Otter Tail Power Co. is proposing to upgrade eight miles of 69-kV line that serves Bemidji, Minn., to 115-kV, a move the utility says will enhance the reliability and increase the capacity of the line and the system as a whole.
“There’s quite a lot of development going on in Bemidji [including] a hospital expansion and a hotel expansion among other things,” a spokesperson for Otter Tail told TransmissionHub Aug. 24. As a result, electrical load growth in the Bemidji area is greater than recent projections anticipated and is estimated to continue to grow in the future.
To reliably serve these loads, Otter Tail is proposing modifications to four substations as well as the upgrading of an existing 69-kv transmission line to 115-kV.
Bemidji is a town of about 12,000 located approximately 220 miles northwest of Minneapolis.
Rebuilding the line to 115-kV and using heavier conductor would remove overload concerns. It would also boost the reliability of the transmission line because the 115-kV system has better lightning shielding than the 69-kV system, and would better serve the existing and future growth and additional loads that are in the planning stages in the City of Bemidji, according to the utility.
Because the project is under 200-kV and because it is located entirely within the city limits, Otter Tail had the option of seeking a local permitting authority do the permitting as opposed to going to the Minnesota Pubic Utilities Commission (PUC).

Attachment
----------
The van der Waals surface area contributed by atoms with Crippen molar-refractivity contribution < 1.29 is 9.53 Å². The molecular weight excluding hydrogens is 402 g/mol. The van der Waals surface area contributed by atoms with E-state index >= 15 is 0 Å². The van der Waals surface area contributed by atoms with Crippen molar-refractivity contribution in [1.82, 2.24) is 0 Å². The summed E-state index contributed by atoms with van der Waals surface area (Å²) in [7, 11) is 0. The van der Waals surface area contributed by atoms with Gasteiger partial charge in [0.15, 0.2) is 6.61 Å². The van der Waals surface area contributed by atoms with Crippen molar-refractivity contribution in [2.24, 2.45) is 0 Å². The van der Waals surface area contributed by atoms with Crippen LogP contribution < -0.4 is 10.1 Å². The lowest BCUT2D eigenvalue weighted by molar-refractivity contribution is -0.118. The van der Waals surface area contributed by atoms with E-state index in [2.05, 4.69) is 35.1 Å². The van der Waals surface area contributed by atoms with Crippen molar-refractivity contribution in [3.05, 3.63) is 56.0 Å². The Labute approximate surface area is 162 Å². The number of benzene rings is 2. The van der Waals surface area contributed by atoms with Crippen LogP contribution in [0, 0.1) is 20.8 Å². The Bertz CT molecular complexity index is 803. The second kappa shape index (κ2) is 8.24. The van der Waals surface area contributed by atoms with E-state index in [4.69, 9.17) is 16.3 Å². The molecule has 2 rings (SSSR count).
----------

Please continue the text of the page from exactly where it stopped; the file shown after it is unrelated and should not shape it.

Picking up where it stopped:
Otter Tail sought out the Greater Bemidji Area Joint Planning Board, the permitting authority for the city of Bemidji, which subsequently agreed to act as the local government unit on the project. Otter Tail advised the PUC that it had sought and received local approval in a letter dated Aug. 13.
“If the PUC has a concern, they will notify us, and then we would follow a different process,” the spokesperson said. “Otherwise, we proceed with this established procedure.”
Under the local review process, the joint planning board will be responsible for hiring a firm to do the environmental review, and Otter Tail will apply to the board for its conditional use permit, the spokesperson said. Both processes will require public meetings and public input.
Following the public comment phase, the joint planning board will determine whether to grant the use permit.
The utility is currently in the local/state permitting process. It anticipates undertaking substation upgrades over the 2014 – 2018 time period, and upgrading the transmission lines over the 2013 – 2018 time period.
The project is expected to be completed during 4Q18.